Some years ago, I was at work casually walking down the hall toward the printer, when my colleague Lori shouts my name as I pass her office. I step back and she yells, “Monday is MLK day!” I was the only black person in the department, and the only one to get Lori’s shout-out that we would be celebrating a federal holiday in honor of Martin Luther King.
I often think of this moment when June rolls around and someone wishes me a well-intended, enthusiastic “Happy Pride!”
Pride month and all of its colorful and now corporate celebrations often cause me to examine my place within the multiple communities in which I identify. To be clear, I respect the symbolism of the celebration, but I have no idea of what to do with “Happy Pride” well-wishes.
I grew up in and around Newark, N.J. Whatever messaging that was making it to some communities about Pride had not made its way to my neighborhood. The closest contact to Pride I had as a young person were the local news clips of drag queens and men dressed like The Village People. Even squinting, I did not see myself anywhere within that frame.
And others in my life appeared to not really see me at all.
In the summer of 2005, I had just experienced a breakup with a man I had been with for five years. The relationship was both beautiful and rocky in the ways that relationships often are. I allowed, more often than I should have, for my boyfriend to be referred to as “Phill’s friend.” Friends come and go. So when I lost my “friend,” life just went on.
No family checked in, no one came over with ice cream and two large spoons to help me drown my sorrows. Granted, the ice cream thing probably only happens in movies, but still, something adjacent might have been nice. The thing is, those sorts of basic human responses were not often afforded to people like me, those who didn’t fit into the neat narrative of being straight.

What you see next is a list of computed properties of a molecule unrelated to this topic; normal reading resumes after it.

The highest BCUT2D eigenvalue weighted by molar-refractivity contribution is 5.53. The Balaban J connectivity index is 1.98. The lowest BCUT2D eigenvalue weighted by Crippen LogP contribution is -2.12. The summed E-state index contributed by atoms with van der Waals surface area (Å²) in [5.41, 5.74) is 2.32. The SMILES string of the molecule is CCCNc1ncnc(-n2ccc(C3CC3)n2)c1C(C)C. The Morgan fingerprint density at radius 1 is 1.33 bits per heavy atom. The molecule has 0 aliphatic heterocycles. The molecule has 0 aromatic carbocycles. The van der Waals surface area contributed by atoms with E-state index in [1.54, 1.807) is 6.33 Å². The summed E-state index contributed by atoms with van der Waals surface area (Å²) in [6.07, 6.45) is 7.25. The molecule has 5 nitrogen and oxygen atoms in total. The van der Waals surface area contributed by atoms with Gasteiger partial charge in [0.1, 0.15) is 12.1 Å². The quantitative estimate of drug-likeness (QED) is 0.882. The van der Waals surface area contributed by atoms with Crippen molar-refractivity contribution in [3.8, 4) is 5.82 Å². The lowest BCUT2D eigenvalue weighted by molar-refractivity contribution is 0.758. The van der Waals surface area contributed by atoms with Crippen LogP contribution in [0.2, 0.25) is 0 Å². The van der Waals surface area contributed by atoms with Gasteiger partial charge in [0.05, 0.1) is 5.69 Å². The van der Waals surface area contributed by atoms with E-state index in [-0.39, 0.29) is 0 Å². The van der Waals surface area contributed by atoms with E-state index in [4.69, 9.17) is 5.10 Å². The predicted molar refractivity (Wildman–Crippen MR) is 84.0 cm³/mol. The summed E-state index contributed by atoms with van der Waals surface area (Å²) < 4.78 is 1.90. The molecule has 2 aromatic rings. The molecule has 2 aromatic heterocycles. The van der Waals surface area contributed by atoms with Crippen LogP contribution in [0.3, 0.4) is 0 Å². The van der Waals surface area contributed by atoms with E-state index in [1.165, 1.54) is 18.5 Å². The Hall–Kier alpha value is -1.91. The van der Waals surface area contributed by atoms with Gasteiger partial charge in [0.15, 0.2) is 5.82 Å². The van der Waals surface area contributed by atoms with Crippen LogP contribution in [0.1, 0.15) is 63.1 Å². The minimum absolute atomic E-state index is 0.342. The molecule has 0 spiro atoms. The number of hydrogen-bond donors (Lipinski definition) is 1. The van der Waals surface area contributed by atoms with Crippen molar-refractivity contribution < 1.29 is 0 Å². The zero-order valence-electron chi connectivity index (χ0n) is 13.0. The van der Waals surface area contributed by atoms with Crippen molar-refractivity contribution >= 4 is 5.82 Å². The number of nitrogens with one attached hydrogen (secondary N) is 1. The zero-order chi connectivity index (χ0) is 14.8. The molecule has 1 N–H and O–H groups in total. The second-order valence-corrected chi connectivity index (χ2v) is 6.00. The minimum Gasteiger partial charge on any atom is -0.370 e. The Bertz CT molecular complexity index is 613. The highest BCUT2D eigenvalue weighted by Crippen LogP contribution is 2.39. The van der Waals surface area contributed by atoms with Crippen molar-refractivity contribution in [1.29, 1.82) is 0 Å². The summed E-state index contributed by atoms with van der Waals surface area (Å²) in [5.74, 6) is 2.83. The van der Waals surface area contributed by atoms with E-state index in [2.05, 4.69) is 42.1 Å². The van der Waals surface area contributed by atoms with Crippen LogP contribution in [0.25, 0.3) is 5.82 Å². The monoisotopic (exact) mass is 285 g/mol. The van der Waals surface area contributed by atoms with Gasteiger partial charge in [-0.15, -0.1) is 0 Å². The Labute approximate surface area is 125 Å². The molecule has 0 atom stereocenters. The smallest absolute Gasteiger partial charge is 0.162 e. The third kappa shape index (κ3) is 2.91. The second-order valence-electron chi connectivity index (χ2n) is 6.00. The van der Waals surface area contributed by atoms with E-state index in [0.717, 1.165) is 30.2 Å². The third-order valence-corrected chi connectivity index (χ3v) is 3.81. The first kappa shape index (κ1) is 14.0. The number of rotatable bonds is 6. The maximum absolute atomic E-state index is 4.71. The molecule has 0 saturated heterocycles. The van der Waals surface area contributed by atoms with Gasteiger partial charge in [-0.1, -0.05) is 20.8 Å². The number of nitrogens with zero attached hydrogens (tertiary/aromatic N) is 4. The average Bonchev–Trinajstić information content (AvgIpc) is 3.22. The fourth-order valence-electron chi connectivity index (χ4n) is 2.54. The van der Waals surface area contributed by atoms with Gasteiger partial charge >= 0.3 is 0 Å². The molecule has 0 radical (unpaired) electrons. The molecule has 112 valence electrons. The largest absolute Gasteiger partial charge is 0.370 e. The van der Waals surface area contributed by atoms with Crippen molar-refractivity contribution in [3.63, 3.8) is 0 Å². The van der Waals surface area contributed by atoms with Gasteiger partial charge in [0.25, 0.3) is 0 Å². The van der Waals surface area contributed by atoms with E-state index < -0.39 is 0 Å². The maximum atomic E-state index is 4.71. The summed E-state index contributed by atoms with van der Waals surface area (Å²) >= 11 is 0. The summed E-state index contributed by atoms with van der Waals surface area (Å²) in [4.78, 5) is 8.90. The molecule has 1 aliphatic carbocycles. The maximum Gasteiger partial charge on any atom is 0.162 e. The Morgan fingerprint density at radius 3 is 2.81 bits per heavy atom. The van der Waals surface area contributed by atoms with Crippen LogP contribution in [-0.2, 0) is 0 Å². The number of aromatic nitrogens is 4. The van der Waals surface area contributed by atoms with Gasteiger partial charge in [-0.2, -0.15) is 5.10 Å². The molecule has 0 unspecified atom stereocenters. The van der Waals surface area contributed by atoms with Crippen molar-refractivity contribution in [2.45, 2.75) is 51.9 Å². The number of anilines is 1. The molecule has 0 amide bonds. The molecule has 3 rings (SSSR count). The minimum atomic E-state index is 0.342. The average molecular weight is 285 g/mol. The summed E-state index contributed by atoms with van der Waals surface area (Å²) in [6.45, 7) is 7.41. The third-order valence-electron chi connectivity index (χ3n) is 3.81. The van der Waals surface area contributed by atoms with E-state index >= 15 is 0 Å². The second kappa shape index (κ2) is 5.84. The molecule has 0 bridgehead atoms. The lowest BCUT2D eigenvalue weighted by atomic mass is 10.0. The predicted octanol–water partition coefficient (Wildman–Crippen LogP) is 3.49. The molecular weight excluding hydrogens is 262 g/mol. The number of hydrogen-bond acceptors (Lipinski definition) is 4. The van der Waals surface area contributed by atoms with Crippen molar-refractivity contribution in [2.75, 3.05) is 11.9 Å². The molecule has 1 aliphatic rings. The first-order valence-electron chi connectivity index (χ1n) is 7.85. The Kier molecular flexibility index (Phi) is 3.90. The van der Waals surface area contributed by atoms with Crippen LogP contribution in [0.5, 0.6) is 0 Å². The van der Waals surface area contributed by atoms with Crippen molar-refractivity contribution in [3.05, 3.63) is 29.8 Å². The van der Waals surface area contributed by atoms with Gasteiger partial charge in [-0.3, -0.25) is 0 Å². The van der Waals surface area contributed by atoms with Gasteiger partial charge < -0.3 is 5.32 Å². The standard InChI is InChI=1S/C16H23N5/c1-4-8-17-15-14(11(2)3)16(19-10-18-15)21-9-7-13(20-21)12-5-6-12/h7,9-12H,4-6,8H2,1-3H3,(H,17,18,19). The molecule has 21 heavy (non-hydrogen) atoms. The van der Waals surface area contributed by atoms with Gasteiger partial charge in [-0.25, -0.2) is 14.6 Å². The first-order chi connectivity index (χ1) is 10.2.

Mainstream narratives about gay people were very narrow for much of my life. There were often two extremes: sassy hairdresser or depressed castaway. I don't fit into that spectrum. A therapist who I'd been seeing for some time posited, "I'm not really sure that you are actually gay." While I knew that wasn't true, I wasn't quite sure of where my place was in the community.
After my breakup, I moved into a friend’s apartment off of Santa Monica Boulevard in West Hollywood — the heart of the gay community in Los Angeles — and stumbled into a Pride parade one morning while in search of caffeine. People in feathers, chaps and sequins were buzzing about, clearly thrilled to participate in something I had no idea was happening, even though it was steps away from my front door. I felt as foreign among that group as I would among the forlorn loners.
Not long ago, I was at home binge-watching “Master of None” on Netflix and the “Thanksgiving” episode about the coming-out story of Lena Waithe’s character Denise took my breath away. Denise had friends and was full of life. She was burdened, but not hopeless. In other words, she was human — and whole. If I had stories and images like that when I was growing up, things might have been a little bit easier.
Times have changed and perspectives have evolved. I am married with children now, and people in my life use the word “husband,” not “friend” — no matter their orientation, they participate in my life fully. I can also recognize much more clearly now the full prism of existence within the celebration of Pride, while still feeling disconnected from it. I fly my flag in many other ways; ways that feel comfortable and authentic for my life. Still, I celebrate those who choose to live it up in June, because at the core we are all working toward the same things: civil rights, visibility and peace.